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Jessica Dere (593)
Chapter 3


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Jessica Dere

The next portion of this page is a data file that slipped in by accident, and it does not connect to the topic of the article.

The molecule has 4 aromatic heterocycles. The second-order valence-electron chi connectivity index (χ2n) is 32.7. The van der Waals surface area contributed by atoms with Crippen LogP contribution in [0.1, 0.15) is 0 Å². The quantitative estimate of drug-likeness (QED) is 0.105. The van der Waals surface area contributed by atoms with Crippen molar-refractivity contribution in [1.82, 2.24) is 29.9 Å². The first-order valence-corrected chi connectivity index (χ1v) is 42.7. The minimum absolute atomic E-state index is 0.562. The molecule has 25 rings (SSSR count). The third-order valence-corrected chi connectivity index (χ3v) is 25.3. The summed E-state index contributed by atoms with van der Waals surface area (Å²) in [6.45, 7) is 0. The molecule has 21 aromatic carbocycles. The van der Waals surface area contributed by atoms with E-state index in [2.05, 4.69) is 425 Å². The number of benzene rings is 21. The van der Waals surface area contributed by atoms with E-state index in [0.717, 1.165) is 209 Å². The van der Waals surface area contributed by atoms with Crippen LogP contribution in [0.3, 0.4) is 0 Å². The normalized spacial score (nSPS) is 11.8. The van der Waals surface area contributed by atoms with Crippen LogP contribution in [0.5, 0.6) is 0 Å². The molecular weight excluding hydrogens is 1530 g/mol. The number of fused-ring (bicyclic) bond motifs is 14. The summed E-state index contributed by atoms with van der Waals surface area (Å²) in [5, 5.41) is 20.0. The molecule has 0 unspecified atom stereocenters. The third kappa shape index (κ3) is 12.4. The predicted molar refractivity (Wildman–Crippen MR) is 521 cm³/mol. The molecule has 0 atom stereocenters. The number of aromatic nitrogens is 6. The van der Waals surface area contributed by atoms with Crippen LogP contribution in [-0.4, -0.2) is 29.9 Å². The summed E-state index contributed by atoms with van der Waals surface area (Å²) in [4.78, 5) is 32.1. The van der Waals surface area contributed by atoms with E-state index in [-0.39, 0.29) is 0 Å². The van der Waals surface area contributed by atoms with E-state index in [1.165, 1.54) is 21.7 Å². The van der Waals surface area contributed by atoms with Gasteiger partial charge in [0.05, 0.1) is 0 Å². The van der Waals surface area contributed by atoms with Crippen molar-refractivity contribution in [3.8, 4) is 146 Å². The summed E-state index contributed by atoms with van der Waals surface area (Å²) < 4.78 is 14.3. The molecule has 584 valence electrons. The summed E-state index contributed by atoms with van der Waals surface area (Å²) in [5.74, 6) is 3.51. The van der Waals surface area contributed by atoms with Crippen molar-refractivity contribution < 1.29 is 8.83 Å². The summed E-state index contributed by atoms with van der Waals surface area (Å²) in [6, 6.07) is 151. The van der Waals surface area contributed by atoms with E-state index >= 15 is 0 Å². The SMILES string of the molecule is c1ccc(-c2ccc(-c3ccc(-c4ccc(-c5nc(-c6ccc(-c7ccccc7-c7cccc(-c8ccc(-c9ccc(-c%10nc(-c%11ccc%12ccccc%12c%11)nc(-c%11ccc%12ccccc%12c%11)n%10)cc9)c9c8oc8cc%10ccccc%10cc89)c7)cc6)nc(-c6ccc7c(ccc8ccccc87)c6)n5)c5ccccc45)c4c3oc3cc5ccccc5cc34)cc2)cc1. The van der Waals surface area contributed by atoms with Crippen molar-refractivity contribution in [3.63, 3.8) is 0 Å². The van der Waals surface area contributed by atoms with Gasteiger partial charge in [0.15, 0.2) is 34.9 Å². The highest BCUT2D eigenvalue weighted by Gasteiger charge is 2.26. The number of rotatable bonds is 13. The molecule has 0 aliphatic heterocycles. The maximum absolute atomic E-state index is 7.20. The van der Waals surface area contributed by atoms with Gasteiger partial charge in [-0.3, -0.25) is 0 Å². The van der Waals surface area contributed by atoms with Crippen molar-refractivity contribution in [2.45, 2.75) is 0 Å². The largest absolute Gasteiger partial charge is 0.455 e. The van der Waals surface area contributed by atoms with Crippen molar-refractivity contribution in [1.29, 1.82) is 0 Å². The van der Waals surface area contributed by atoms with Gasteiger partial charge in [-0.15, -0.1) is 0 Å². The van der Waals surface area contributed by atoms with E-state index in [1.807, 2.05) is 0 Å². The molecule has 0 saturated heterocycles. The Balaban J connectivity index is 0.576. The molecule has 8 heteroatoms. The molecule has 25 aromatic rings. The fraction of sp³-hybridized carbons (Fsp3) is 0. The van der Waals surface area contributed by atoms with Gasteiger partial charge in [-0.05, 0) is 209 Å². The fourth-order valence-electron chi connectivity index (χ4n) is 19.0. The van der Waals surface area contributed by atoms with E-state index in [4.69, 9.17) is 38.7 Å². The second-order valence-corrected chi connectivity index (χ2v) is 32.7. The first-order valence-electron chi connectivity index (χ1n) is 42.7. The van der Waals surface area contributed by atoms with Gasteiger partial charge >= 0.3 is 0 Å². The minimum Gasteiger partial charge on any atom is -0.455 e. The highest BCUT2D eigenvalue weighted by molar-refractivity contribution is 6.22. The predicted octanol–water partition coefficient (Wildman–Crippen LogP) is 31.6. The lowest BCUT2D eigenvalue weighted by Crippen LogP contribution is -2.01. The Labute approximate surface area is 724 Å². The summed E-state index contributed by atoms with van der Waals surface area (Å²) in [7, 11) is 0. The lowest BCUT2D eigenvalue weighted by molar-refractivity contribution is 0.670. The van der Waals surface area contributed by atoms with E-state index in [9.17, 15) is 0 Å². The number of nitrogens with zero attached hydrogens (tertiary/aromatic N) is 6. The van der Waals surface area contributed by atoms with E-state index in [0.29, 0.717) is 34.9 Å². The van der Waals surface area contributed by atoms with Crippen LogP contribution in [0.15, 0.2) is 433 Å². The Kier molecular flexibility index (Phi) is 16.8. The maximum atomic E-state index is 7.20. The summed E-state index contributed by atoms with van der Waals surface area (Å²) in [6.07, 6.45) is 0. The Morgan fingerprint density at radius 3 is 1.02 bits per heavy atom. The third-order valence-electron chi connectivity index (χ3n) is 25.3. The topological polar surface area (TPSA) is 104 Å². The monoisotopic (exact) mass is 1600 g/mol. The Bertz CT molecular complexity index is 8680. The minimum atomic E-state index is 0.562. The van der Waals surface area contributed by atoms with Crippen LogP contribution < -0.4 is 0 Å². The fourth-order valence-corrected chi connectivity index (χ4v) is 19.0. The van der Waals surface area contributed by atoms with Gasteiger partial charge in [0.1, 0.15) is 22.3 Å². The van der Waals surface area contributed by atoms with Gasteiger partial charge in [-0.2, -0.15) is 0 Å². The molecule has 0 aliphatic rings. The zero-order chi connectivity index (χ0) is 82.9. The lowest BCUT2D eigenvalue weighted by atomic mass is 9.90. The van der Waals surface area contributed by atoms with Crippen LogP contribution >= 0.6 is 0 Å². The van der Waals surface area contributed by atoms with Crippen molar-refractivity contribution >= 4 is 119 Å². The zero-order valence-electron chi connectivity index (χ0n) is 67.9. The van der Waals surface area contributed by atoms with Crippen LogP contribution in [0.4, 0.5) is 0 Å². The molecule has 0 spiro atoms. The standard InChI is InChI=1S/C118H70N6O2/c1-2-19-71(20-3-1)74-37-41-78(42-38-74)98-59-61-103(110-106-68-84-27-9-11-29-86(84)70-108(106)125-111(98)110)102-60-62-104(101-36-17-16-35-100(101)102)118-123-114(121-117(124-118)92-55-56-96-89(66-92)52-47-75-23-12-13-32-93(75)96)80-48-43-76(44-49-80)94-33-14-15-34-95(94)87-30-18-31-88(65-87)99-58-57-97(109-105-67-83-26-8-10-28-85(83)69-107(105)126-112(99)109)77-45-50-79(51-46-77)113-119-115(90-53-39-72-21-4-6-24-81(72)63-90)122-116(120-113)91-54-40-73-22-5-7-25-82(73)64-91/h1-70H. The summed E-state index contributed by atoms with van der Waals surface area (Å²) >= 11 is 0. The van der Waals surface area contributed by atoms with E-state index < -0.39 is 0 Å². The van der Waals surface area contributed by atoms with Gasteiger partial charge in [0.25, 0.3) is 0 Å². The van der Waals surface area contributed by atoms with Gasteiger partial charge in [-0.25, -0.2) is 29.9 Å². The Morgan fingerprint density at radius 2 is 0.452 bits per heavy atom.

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CHAPTER 3- Getting behaviour to occur more often with positive reinforcement • Reinforcing Darren’s behaviour - 6 year old boy, very un-cooperative with parents, commanding - Parents took him to Gatzert Child Developmental Clinic at university of Washington - Told mother to spend time with him the in the clinic’s playroom - Darren showed very low rate of cooperative behaviour - Showed very high rate of commanding behaviour - Mother told to ignore commanding behaviour while be supportive towards cooperative behaviour - Commanding behaviour of Darren decreased to near zero - Baseline phase- is a measure of behaviour in the absence of a treatment program • Positive Reinforcer- stimulus, when presented immediately after behaviour, causes behaviour to increase in frequency • Synonymous word for reward • Positive reinforcement- in a given situation, a person who performs an action followed by a positive reinforcer, the person is more likely to repeat the action when they encounter a similar situation • May take several repetitions before reinforced response would show an obvious increase (noticeable to a casual observer) • Operant behaviours (or operant Reponses): behaviours that operate on the environment to generate consequences and are in turn influenced by those consequences • Principle of positive reinforcement is a law Factors influencing the effectiveness of positive reinforcement 1. Selecting the behavior to be increased • Behaviour must be identified specifically • General behavior (e.g. - being more friendly), then identify specific behavior (e.g. smiling) by characterizing the category • By being specific:  Help ensure the reliability of detecting instances of the behavior and changes in the frequency—which can help in judging the reinforcers effectiveness  Increase the possibility that the reinforcement program will be applied consistently 2. Choosing reinforcers (“Different Strokes for different folks”) • Case of a 6 year old Dianne with developmental disability • Able to mimic a number of words and were trying to teach her to name pictures • Two commonly used stimulus that did not work with Dianne were candy and bites of child’s supper (spat them out) • Allowing her to play with a toy purse for 15 seconds was very reinforcing • She is now after training able to speak in phrases and complete sentences • Important thing to keep is to use a reinforcers that is effective with the individual with whom you are working • Positive reinforcers are events that strengthen a response when they are introduced or added following the response • Removal of an event following a response may also strengthen that response (NOT POSITIVE REINFORCEMENT) • Example: termination of nagging when dishwashing occurs= strengthen the dishwashing response; nagging’s removal (not introduction) following the response that strengthened it  escape conditioning or negative reinforcement, states there are certain stimuli= Aversive stimuli, whose removal ASAP after the occurrence of a behaviour will increase the possibility of that behaviour. Positive reinforcers classified as: 1) Consumable: one can eat  candy, cookies, drinks 2) Activity: opportunities to watch TV, look at picture book, or stare out a window 3) Manipulative: opportunities to play with a favourite toy, colour, paint, surf internet, etc. 4) Processional: to sit in favourite spot, wear favourite shirt, enjoy an item that one can possess 5) Social: affectionate pats or hugs, nods, smiles, simple glance or other social attention attention from others is a very strong reinforcer for almost every one • Trial and error involved in finding appropriate reinforcers • Observe person’s daily activities and note activities they engage in most often • Premack principle- formulated by David Premack, 1959; states that if the opportunity to engage in a behaviour that has a high probability of occurring is made dependent on a behaviour that has a low probability of occurring, then behaviour of low probability will be strengthened • Example: depressed 17-year-old college student, increase frequency of positive self-statements. Told to imagine positive thought-low probability of occurring- before urinating; after two weeks, student reported positive thoughts were occurring at a high rate. • Allow an individual to choose among a number of available reinforcers variety: valuable asset to the training program • Individual’s performance tells if an effective reinforcer has been chosen or not • An object or event is defined as a reinforcer only by its effect on behaviour • Many critics believe that tangible items to reinforce someone’s behaviour should not be used since that undermines the person’s intrinsic motivation (inner desire or sense of satisfaction)  example: parents gives money to child as a reinforcer for reading; then child will be less likely to read for reading’s sake (WRONG VIEW- experimentally/researched) • Extrinsic-intrinsic distinction between reinforcers may not even be valid: All reinforcers involve external (extrinsic) stimuli and all have internal (intrinsic) aspects 3. Motivating Operations - Most reinforcers will not be effective unless the individual has been deprived of them for some period of time prior to their use - Longer the deprivation, the more effective the reinforce will be - Deprivation: the time during which an individual does not experience a particular reinforce • Satiation: a condition in which an individual has experienced a particular reinforce to such an extent that it is temporarily no longer reinforcing  “enough is enough” -Events or conditions- such as deprivation and satiation: • Motivating operations (MOs): a) Temporarily alter the effectiveness of a reinforce b) Alter the frequency of behaviour reinforced by that reinforce 4. Reinforcer Size • Size (amount or magnitude) of reinforcer = important determinant in its effectiveness • Example: females in hospital given tokens (reinforcer) in return for brushing their teeth; percent increased with 5 tokens • Optimum amount of reinforcer to ensure its effectiveness depends on additional factors, such as difficulty of behaviour and availability of competing behaviours for alternative reinforcers • Size must be sufficient to strengthen behaviour that is desired to increase • If goal to conduct a number of trials during session (teaching basic language with development disability) reinforcer on each trial= small enough to minimize satiation & maximize number of reinforced trials per session 5. Instructions: Use of Rules • Instructions can facilitate behaviour changes: speed up learning process • Example: tennis players practicing backhand shots; showed little progress when told just to concentrate; rapid improvement when told to vocalize “ready” or “bounce & hit!” • Adding instructions to reinforcement programs may help individuals (young or developmental disability children) to follow instructions • Bribery: a reward or gift offered to induce someone to commit an immoral or illegal act • Worki